The "trio of considerations" was accepted in the Cayman Islands by the Chief Justice in Ahmad Hamad Algosaibi and Brothers Company v SAAD Investments Company Limited (In Official Liquidation) (SICL) and Others [12] (discussed in more detail in Ogier's previous article on this topic [13]). The Cayman Islands Court of Appeal has also recently acknowledged [14] that Patel v Mirza has "radically reformulated" the principles governing the illegality defence, by introducing a structured, purposive and policy-based approach.

Last year, the Chief Justice again considered the Patel v Mirza principles in Arnage Holdings Ltd (and others). [15] The Arnage judgment made clear that the law in the Cayman Islands is now that a claim can no longer be dismissed simply by reliance on the doctrine of ex turpi causa, with the Chief Justice saying that "the mere assertion that [one of the Plaintiffs] would be profiting from her wrongdoing as an automatic bar to the Plaintiffs' claims, failed to engage with the principles from Patel v Mirza". The Court will therefore need to grapple with weighing up the competing policy considerations and the severity of any possible illegality.

In Arnage, the relevant point for these purposes was the Defendant's strike out application based on the illegality defence. However, the Chief Justice considered that the allegation of illegal conduct was unproven and "entirely moot" [16] and so he considered that he did not need to make any finding as to whether the Patel v Mirza illegality defence could be applied in this case. [17] The Chief Justice did go on to make some non-binding but helpful observations about the illegality defence, noting (among other points) that the burden is on the defendant to make out the illegality defence and to satisfy the Court that each and every one of a plaintiff's claims should be barred for illegality. [18] The Chief Justice also noted that in the Arnage case there were only allegations of illegality made against some but not all of the Plaintiffs, meaning that to the extent those particular Plaintiffs could show loss or damage, the Defendant could not argue that their claims were unsustainable. [19] In respect of the proportionality exercise required by the third limb of Patel, the Chief Justice considered that it would be disproportionate to reject the Plaintiff's claim against the Defendant on account of her "lie" to a Brazilian Court, because that would result only in an unjustified windfall for the Defendant. [20]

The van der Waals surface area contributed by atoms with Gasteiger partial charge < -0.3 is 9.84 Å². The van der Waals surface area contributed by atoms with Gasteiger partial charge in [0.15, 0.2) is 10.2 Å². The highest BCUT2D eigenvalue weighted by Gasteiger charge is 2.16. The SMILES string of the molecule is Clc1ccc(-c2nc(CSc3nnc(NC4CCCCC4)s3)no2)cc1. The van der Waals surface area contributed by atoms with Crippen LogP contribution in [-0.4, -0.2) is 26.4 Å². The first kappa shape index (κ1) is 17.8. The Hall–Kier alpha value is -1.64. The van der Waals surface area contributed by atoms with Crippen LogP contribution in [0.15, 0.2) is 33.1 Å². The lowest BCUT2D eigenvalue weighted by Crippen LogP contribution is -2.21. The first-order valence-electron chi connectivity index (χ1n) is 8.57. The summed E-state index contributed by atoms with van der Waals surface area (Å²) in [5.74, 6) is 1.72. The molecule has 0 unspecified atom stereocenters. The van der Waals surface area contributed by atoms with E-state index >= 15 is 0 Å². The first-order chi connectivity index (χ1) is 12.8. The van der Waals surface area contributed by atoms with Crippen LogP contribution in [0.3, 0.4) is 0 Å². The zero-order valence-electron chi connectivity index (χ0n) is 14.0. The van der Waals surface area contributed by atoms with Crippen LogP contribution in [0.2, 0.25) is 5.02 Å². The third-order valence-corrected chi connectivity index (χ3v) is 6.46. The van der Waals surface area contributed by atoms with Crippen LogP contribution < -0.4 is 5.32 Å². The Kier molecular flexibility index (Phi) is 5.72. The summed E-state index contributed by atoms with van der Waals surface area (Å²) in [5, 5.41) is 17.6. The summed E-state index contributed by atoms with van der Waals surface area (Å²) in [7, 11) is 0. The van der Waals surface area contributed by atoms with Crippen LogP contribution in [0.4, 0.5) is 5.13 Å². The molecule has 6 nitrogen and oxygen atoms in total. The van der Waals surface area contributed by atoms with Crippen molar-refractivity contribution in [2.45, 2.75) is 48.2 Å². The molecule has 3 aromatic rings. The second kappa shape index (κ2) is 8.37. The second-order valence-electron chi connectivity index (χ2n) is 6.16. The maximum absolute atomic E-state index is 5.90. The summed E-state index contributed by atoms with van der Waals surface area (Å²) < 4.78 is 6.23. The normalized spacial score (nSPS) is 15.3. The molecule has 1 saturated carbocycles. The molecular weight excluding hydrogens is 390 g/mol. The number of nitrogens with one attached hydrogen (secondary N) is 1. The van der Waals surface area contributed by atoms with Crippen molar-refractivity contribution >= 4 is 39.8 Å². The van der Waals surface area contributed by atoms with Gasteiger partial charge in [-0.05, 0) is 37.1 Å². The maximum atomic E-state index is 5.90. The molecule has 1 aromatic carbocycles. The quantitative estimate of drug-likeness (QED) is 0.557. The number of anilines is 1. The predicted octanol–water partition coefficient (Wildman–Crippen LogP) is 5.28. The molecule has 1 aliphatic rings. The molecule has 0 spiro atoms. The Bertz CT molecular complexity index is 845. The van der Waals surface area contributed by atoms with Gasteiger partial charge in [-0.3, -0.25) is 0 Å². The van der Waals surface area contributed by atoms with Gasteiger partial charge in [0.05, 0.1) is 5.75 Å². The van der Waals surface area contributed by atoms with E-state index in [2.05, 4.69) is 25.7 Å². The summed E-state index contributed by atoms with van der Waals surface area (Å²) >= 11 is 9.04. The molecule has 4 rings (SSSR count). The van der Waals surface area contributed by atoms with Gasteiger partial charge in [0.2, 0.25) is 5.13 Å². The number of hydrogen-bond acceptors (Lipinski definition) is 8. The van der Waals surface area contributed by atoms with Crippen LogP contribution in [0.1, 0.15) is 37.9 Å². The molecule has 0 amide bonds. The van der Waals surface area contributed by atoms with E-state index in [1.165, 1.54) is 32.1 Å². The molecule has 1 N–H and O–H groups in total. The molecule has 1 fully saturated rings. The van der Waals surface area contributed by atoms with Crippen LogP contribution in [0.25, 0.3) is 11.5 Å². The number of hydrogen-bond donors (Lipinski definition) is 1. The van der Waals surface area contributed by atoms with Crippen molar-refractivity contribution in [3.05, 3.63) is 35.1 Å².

Issues relating to the illegality defence came before the UK Supreme Court in Stoffel v Grondona. [21] The facts and procedural background to this matter were as follows:

  1. this case related to the sale and purchase of a 125-year lease, the buyer was a Ms Grondona. The defendant was the solicitor firm Stoffel & Co involved in that transaction, who had negligently failed to register with the Land Registry: (i) the transfer of the property from the buyer to Ms Grondona; (ii) the release of the seller's lender's charge over the property; or (iii) Mr Grondona's bank's new charge over the property. This meant that the seller continued to be the registered owner of the property, and the property continued to be subject to his lender's charge
  2. Ms Grondona later defaulted on her mortgage repayments. Her bank then brought claims against her, and she sought damages from Stoffel & Co for negligent breach of their retainer and a concurrent claim in breach of contract and in tort
  3. however, Ms Grondona had only obtained her mortgage advances by mortgage fraud, having made dishonest representations in the mortgage application form about the nature of the sale and the source of the deposit moneys (among other things). Stoffel & Co had conceded negligence and/or breach of retainer, however against the factual background of the mortgage fraud undertaken by Ms Grondona, Stoffel & Co sought to run an illegality defence. At first instance and before the Court of Appeal, the illegality defence was not accepted and Ms Grondona was successful in her claim. Stoffel & Co then appealed to the Supreme Court

On the three limbs of the Patel approach, the Supreme Court considered the following points: